These characteristics sit very neatly with modern approaches to business planning and decision-making. And since Planning, Budgeting and Forecasting (PBF) weaves its way through the entire organisation (or should do) introducing agility into this process enables a profoundly more agile organisation as well.
So what are the features that matter?
The ability to make crisp decisions confident that they are grounded in sound data starts with the underlying business model that describes the operational and financial environment on which the business is founded. The agility of the business model, for example, its extensibility and the ease with which plans, budgets and forecasts can be recalculated in the face of fresh requirements has a direct bearing on organisational responsiveness.
Having the right technology plays a crucial role in improving the quality of decision making and accelerating the ‘time to decision’. But moving to a more data-rich planning environment which straddles operational and financial data as well as structured and unstructured data requires industrial strength hardware and systems software solutions to process, churn and synthesize large and varied quantities of data.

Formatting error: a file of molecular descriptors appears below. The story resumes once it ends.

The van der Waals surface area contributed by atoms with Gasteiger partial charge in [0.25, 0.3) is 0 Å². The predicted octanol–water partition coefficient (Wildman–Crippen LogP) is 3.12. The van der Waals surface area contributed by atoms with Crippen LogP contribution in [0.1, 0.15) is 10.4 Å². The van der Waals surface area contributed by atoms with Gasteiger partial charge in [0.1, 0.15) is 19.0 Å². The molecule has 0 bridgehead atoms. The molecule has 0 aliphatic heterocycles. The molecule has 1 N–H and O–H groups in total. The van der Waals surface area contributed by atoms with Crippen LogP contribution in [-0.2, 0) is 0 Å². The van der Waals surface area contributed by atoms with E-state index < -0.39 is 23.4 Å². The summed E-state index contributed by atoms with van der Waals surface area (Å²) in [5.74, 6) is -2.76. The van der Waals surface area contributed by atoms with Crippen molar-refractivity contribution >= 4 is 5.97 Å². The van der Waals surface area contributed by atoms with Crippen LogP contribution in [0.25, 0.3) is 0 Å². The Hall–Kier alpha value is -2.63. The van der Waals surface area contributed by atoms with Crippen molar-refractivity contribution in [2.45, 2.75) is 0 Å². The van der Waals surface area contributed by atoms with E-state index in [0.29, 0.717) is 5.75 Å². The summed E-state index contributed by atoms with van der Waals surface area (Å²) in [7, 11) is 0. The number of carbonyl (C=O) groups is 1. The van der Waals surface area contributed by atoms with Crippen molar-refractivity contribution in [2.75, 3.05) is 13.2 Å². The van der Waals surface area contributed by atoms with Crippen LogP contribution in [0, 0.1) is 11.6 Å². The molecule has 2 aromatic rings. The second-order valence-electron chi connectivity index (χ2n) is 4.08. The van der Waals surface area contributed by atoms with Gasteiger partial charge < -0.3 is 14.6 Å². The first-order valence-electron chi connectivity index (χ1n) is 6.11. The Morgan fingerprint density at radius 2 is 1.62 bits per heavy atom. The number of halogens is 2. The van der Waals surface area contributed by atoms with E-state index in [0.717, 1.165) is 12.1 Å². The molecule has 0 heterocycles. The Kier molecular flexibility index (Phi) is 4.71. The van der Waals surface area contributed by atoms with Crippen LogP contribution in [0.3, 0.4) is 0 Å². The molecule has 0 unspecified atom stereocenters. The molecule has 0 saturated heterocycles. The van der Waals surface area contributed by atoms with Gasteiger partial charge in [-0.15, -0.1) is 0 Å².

Agile planning models take change in their stride, allowing for example, business reorganisations, changes to information requirements and dimensional analysis to be accommodated without major disruption.
Earlier generations of software and systems could not support an enterprise-wide environment but with increasing computer power, for example, parallel processing, in-memory calculations, highly scalable databases and ever-more sophisticated calculation engines it is now feasible to build and maintain a centralised planning model for even the most demanding and granular business plans.